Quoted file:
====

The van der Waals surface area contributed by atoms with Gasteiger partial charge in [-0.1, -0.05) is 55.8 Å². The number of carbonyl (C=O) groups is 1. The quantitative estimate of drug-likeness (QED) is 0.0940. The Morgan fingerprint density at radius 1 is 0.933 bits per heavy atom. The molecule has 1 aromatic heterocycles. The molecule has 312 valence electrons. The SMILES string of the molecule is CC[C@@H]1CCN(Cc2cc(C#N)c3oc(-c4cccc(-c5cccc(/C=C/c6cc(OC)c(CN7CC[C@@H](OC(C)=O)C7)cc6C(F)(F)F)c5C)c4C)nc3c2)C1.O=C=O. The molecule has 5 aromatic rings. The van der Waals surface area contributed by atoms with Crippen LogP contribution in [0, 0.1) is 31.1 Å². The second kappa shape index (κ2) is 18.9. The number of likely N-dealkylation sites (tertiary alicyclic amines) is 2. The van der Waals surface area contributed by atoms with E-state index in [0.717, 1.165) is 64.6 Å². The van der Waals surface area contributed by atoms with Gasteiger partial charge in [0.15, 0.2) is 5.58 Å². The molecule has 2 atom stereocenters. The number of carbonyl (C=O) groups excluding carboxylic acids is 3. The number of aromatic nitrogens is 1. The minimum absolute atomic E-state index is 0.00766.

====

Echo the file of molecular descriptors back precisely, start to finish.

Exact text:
The van der Waals surface area contributed by atoms with Gasteiger partial charge in [-0.1, -0.05) is 55.8 Å². The number of carbonyl (C=O) groups is 1. The quantitative estimate of drug-likeness (QED) is 0.0940. The Morgan fingerprint density at radius 1 is 0.933 bits per heavy atom. The molecule has 1 aromatic heterocycles. The molecule has 312 valence electrons. The SMILES string of the molecule is CC[C@@H]1CCN(Cc2cc(C#N)c3oc(-c4cccc(-c5cccc(/C=C/c6cc(OC)c(CN7CC[C@@H](OC(C)=O)C7)cc6C(F)(F)F)c5C)c4C)nc3c2)C1.O=C=O. The molecule has 5 aromatic rings. The van der Waals surface area contributed by atoms with Crippen LogP contribution in [0, 0.1) is 31.1 Å². The second kappa shape index (κ2) is 18.9. The number of likely N-dealkylation sites (tertiary alicyclic amines) is 2. The van der Waals surface area contributed by atoms with E-state index in [0.717, 1.165) is 64.6 Å². The van der Waals surface area contributed by atoms with Gasteiger partial charge in [0.15, 0.2) is 5.58 Å². The molecule has 2 atom stereocenters. The number of carbonyl (C=O) groups excluding carboxylic acids is 3. The number of aromatic nitrogens is 1. The minimum absolute atomic E-state index is 0.00766.